Wednesday, February 18, 2009

Bird brained...

My mother refers to pigeons as something like rats of the sky---even if they don't spend all that much time in the sky.

What she means by this is that they are dirty and gross and, well, horrifying. In addition they are found in every major city in this world (as well as some minor ones, I'm quite sure), just like rats are. Luckily they do not grow to be the size of raccoons, as some urban rodents are known to do. I'm sure that would only make them that much more horrifying. My mom may never travel to another urban local again if she knew she could expect turkey-sized pigeons swooping from the eaves to chance partaking in her morning croissant or afternoon snack.

But that brings me to the real issue at hand when pigeons are being discussed. They are scavengers at best and flock to the places where they know there is food. In some towns pigeons wait patiently (I am anthropomorphizing; perhaps the pigeons would not call it patience?) for scraps to be left behind and then dive in to clean up. In other places, certain parts of Seoul being in this category, there is no waiting, the pigeons move right in as you eat.

This would gross my mother out. In fact, if she reads this, she may think twice about visiting. (Don't worry, ma. We'll do our best to avoid these areas.)

The real message here isn't about the pushiness of the birds (they're hardly unique---they are pigeons, after all); I don't need to tell you about how they turned their heads so one sharp, bright, amber eye could keep us in view as Sasha munched on a pancake; I won't go into their efforts at pouncing this way and plunging that way to position themselves most strategically for the moment a morsel fell from the paper wrapping in his hands to the stone walkway below his feet.

I would rather like to tell you about how the pigeons contribute to the textures of Seoul. For these pigeons are not smooth, feathered beings. These pigeons are waxy and crusty. They are missing legs or parts of feet and some have string tangled around those parts that remain. Their shiny black heads are dull, sticky and grayish. Some look as if they dunked their heads in wet cement, then stood to let it dry in clumps above their beaks and through chunks of top feathers. More than anything they look un-groomed and unkempt. Their appearance makes you wonder where (how) they live and how they missed the lesson about keeping oneself reasonably clean.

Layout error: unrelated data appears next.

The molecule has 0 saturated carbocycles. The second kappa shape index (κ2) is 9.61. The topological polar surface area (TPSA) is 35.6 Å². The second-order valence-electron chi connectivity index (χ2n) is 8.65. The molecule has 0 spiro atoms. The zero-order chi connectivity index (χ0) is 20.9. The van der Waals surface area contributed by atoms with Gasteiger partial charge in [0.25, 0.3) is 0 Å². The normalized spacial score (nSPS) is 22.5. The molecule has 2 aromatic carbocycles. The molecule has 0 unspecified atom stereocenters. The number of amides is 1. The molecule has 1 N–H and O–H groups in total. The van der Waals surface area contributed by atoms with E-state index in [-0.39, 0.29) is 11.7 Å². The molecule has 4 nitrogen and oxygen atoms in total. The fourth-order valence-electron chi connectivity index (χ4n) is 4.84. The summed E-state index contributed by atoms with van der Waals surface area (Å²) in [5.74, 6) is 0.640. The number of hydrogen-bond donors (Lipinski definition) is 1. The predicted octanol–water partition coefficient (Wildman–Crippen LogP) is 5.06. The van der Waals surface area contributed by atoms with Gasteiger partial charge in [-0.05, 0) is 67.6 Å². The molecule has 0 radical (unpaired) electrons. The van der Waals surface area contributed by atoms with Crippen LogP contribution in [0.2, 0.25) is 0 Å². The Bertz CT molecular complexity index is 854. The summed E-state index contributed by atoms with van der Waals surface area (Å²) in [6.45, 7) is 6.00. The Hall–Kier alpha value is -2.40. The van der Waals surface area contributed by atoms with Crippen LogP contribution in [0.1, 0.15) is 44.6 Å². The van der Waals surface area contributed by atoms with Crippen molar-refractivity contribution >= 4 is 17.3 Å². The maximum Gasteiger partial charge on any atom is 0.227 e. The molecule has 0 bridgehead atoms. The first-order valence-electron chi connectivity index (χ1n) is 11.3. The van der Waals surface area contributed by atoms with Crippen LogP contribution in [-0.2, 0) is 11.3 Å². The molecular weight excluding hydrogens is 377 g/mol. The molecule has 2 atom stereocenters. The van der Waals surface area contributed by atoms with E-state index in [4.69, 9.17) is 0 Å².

Other birds hide their crust and gunk with molt. Perhaps the molted feathers can't be released to fall away due to the general stickiness of the rest of the bird, or perhaps the feathers are hanging on at their roots like loose teeth do in children's mouths. In either case the downy hangers-on only add to the general disorder of the creatures as they scavenge.

These birds are like zombie birds, hobbling and wobbling to and fro as they eye you with one eye and then bounce and turn in order to eye you with the other. With missing feet parts, crusty heads, crooked wings, and dirt-caked beaks, one may wonder if there is anything worth noticing about these creatures. But there is. There is something that is perfect in each of them twice.

Their sharp, amber eyes never miss a beat. Pitch-black pupils so perfectly absent of color see every morsel fall, they see every anxious human arm wave them away, they see every competitor approach. And it's those perfect eyes wrapped up in an imperfect package that makes pigeons a texture of Seoul.

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